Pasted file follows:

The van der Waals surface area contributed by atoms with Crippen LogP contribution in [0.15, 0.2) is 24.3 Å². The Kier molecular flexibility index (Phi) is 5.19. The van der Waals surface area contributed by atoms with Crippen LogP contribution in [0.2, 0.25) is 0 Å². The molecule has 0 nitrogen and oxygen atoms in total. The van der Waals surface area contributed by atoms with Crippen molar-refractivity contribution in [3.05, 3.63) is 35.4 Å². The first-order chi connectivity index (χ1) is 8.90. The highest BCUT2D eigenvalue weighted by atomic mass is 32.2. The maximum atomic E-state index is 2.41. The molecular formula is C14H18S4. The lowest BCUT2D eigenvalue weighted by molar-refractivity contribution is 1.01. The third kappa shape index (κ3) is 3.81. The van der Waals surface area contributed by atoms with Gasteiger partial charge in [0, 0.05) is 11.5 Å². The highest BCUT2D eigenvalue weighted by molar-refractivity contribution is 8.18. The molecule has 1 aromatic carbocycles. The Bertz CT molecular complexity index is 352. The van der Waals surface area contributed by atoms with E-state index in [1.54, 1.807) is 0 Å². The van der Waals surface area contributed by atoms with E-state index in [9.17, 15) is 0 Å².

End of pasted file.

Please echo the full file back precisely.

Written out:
The van der Waals surface area contributed by atoms with Crippen LogP contribution in [0.15, 0.2) is 24.3 Å². The Kier molecular flexibility index (Phi) is 5.19. The van der Waals surface area contributed by atoms with Crippen LogP contribution in [0.2, 0.25) is 0 Å². The molecule has 0 nitrogen and oxygen atoms in total. The van der Waals surface area contributed by atoms with Crippen molar-refractivity contribution in [3.05, 3.63) is 35.4 Å². The first-order chi connectivity index (χ1) is 8.90. The highest BCUT2D eigenvalue weighted by atomic mass is 32.2. The maximum atomic E-state index is 2.41. The molecular formula is C14H18S4. The lowest BCUT2D eigenvalue weighted by molar-refractivity contribution is 1.01. The third kappa shape index (κ3) is 3.81. The van der Waals surface area contributed by atoms with Gasteiger partial charge in [0, 0.05) is 11.5 Å². The highest BCUT2D eigenvalue weighted by molar-refractivity contribution is 8.18. The molecule has 1 aromatic carbocycles. The Bertz CT molecular complexity index is 352. The van der Waals surface area contributed by atoms with E-state index in [1.54, 1.807) is 0 Å². The van der Waals surface area contributed by atoms with E-state index in [9.17, 15) is 0 Å².